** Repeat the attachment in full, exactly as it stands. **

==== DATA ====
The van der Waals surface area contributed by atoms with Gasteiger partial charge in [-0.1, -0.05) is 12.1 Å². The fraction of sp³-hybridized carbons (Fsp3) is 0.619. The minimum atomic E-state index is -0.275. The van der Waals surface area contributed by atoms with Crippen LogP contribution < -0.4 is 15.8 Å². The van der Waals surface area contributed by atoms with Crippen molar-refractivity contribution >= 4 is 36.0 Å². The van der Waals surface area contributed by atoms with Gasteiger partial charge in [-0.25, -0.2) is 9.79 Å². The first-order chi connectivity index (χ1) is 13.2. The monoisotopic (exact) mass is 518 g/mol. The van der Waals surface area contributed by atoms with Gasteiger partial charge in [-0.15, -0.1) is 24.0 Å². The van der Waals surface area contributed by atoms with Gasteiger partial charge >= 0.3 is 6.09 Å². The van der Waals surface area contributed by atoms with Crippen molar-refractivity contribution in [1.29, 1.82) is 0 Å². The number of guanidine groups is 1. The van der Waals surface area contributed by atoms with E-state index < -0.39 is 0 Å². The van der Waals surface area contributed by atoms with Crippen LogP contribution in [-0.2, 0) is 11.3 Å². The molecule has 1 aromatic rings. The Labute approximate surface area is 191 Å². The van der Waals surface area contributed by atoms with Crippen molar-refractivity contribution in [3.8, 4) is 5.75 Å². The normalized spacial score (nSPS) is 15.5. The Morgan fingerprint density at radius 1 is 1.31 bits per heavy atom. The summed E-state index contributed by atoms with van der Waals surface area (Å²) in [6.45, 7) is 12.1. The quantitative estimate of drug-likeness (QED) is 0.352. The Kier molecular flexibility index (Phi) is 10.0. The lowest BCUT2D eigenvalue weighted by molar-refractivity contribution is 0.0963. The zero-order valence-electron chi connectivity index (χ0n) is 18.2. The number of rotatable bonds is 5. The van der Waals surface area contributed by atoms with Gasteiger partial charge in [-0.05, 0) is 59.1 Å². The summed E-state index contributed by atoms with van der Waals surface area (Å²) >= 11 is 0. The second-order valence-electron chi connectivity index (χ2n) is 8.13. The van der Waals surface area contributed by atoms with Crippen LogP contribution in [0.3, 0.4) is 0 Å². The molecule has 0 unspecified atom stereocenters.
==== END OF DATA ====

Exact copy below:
The van der Waals surface area contributed by atoms with Gasteiger partial charge in [-0.1, -0.05) is 12.1 Å². The fraction of sp³-hybridized carbons (Fsp3) is 0.619. The minimum atomic E-state index is -0.275. The van der Waals surface area contributed by atoms with Crippen LogP contribution < -0.4 is 15.8 Å². The van der Waals surface area contributed by atoms with Crippen molar-refractivity contribution >= 4 is 36.0 Å². The van der Waals surface area contributed by atoms with Gasteiger partial charge in [-0.25, -0.2) is 9.79 Å². The first-order chi connectivity index (χ1) is 13.2. The monoisotopic (exact) mass is 518 g/mol. The van der Waals surface area contributed by atoms with Gasteiger partial charge in [-0.15, -0.1) is 24.0 Å². The van der Waals surface area contributed by atoms with Gasteiger partial charge >= 0.3 is 6.09 Å². The van der Waals surface area contributed by atoms with Crippen molar-refractivity contribution in [1.29, 1.82) is 0 Å². The number of guanidine groups is 1. The van der Waals surface area contributed by atoms with E-state index < -0.39 is 0 Å². The van der Waals surface area contributed by atoms with Crippen LogP contribution in [-0.2, 0) is 11.3 Å². The molecule has 1 aromatic rings. The Labute approximate surface area is 191 Å². The van der Waals surface area contributed by atoms with Crippen molar-refractivity contribution in [3.8, 4) is 5.75 Å². The normalized spacial score (nSPS) is 15.5. The Morgan fingerprint density at radius 1 is 1.31 bits per heavy atom. The summed E-state index contributed by atoms with van der Waals surface area (Å²) in [6.45, 7) is 12.1. The quantitative estimate of drug-likeness (QED) is 0.352. The Kier molecular flexibility index (Phi) is 10.0. The lowest BCUT2D eigenvalue weighted by molar-refractivity contribution is 0.0963. The zero-order valence-electron chi connectivity index (χ0n) is 18.2. The number of rotatable bonds is 5. The van der Waals surface area contributed by atoms with Gasteiger partial charge in [-0.05, 0) is 59.1 Å². The summed E-state index contributed by atoms with van der Waals surface area (Å²) >= 11 is 0. The second-order valence-electron chi connectivity index (χ2n) is 8.13. The van der Waals surface area contributed by atoms with Crippen LogP contribution in [0.3, 0.4) is 0 Å². The molecule has 0 unspecified atom stereocenters.